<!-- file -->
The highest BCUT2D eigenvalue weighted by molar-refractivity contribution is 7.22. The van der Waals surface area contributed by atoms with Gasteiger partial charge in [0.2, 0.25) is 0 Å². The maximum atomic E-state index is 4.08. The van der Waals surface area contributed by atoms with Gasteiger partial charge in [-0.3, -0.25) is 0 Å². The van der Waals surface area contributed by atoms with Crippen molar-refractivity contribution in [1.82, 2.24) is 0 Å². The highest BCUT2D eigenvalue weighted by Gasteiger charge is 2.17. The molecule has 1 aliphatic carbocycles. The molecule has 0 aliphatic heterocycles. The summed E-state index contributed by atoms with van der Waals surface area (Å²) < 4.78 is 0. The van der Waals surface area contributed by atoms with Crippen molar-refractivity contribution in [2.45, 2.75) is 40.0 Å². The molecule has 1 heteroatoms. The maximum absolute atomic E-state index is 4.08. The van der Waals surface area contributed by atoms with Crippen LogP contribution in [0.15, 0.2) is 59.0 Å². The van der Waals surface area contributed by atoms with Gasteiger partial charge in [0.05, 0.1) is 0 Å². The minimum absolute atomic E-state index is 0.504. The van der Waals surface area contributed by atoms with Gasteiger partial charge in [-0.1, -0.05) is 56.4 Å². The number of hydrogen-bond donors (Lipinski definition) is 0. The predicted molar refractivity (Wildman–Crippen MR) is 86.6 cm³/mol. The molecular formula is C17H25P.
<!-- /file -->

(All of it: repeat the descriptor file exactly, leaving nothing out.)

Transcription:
The highest BCUT2D eigenvalue weighted by molar-refractivity contribution is 7.22. The van der Waals surface area contributed by atoms with Gasteiger partial charge in [0.2, 0.25) is 0 Å². The maximum atomic E-state index is 4.08. The van der Waals surface area contributed by atoms with Gasteiger partial charge in [-0.3, -0.25) is 0 Å². The van der Waals surface area contributed by atoms with Crippen molar-refractivity contribution in [1.82, 2.24) is 0 Å². The highest BCUT2D eigenvalue weighted by Gasteiger charge is 2.17. The molecule has 1 aliphatic carbocycles. The molecule has 0 aliphatic heterocycles. The summed E-state index contributed by atoms with van der Waals surface area (Å²) < 4.78 is 0. The van der Waals surface area contributed by atoms with Crippen molar-refractivity contribution in [2.45, 2.75) is 40.0 Å². The molecule has 1 heteroatoms. The maximum absolute atomic E-state index is 4.08. The van der Waals surface area contributed by atoms with Crippen LogP contribution in [0.15, 0.2) is 59.0 Å². The van der Waals surface area contributed by atoms with Gasteiger partial charge in [0.05, 0.1) is 0 Å². The minimum absolute atomic E-state index is 0.504. The van der Waals surface area contributed by atoms with Gasteiger partial charge in [-0.1, -0.05) is 56.4 Å². The number of hydrogen-bond donors (Lipinski definition) is 0. The predicted molar refractivity (Wildman–Crippen MR) is 86.6 cm³/mol. The molecular formula is C17H25P.